With 15 percent of the 2014 Geneseo graduates majoring in biological and biomedical sciences, students would expect that a course titled “Sociology of Medicine” would be a class attempting to satisfy students majoring in science. Associate professor of sociology Elaine Cleeton, however, formats the class, SOCL 213, so that students from a wide range of disciplines can maintain interest.
“The first thing we do is look at how medicine has developed over time in this country. We look at its power to shape individual lives; we look at how patients have ceded their responsibilities to their doctors, believing that the true experts are the doctors and the health care givers,” Cleeton said. “So we work very hard to begin to understand that multiple factors shape illness and its treatment and its recovery and that, ultimately, the body heals itself.”
Cleeton stressed the importance of not only studying current medical issues but also history, such as the emergence of medicine. Furthermore, the class has a total of four required readings, including Harriet Brown’s Brave Girl Eating: A Family’s Struggle with Anorexia—a topic very applicable to college students, considering that 25 percent of college-aged women engage in binging and purging as a weight-management technique according to the National Association of Anorexia Nervosa and Associated Disorders.
“There’s just so many dimensions to health care that you may not have even considered,” senior Tashira Hargrove said.
“[The class] deals with issues on a broad basis, not just the role of doctors and health care professionals, but also that of policy makers and family and how they come together to create a complete picture of health,” junior Lisa Kunnumpurath said.
Though Cleeton noted that any student could take the class and learn from it, she underscored that SOCL 213 is extremely beneficial for pre-med students. “It is a superb [class] for the pre-med students to bring their science knowledge and begin to understand how it is applied, and to bring into account the social factors that influence recovery,” Cleeton said. “So it is brilliant for pre-med and health care majors and it is also extraordinarily interesting to everyone else.”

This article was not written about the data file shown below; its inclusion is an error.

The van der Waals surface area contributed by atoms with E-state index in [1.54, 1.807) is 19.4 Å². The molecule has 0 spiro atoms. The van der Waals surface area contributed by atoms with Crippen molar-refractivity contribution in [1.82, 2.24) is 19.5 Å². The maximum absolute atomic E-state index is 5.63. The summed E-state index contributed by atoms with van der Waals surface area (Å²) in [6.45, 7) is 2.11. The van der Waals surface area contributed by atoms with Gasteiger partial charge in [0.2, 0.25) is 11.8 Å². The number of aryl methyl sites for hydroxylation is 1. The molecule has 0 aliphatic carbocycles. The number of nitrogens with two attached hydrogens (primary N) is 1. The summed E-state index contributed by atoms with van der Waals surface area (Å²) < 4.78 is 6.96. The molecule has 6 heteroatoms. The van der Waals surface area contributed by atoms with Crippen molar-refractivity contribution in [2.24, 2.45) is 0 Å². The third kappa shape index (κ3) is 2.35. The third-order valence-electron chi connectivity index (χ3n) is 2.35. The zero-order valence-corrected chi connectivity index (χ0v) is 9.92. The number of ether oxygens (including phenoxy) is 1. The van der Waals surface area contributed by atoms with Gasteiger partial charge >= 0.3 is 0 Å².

It’s imperative to remember that at college, it is easy—natural even—to feel disconnected from the world and topics such as health care; thinking about issues like health care is simply not a priority for students when they have exams and essays to worry about. Cancer survivor senior Andrea Rossman reminds her fellow students in the class, however, that health care is something they have to understand.
“A lot of the students, they’re probably [underclassmen]: they’ve never had to deal with the pitfalls for health care,” she said. “Right after I went through cancer treatment, I went through five years where I didn’t have insurance. Every doctor’s appointment, I had to find a way to pay for it out of my pocket because we fell in that bubble of, ‘We make too much for this, but make too little for this,’ and just that kind of hovering area.”
Health care is not something that can be taken nonchalantly—as if it is just one class for one semester that will soon be forgotten. “[By taking this class, students] begin to see that accessing health care cannot be taken for granted,” Cleeton said. “So those of us who have health care are partially covered by health care insurance. These are all key issues that we must understand and address if we’re going to find ways to give basic health care to all Americans.”
This is a class every student can learn from and find an interest in because it relates to life, which is relevant to us all.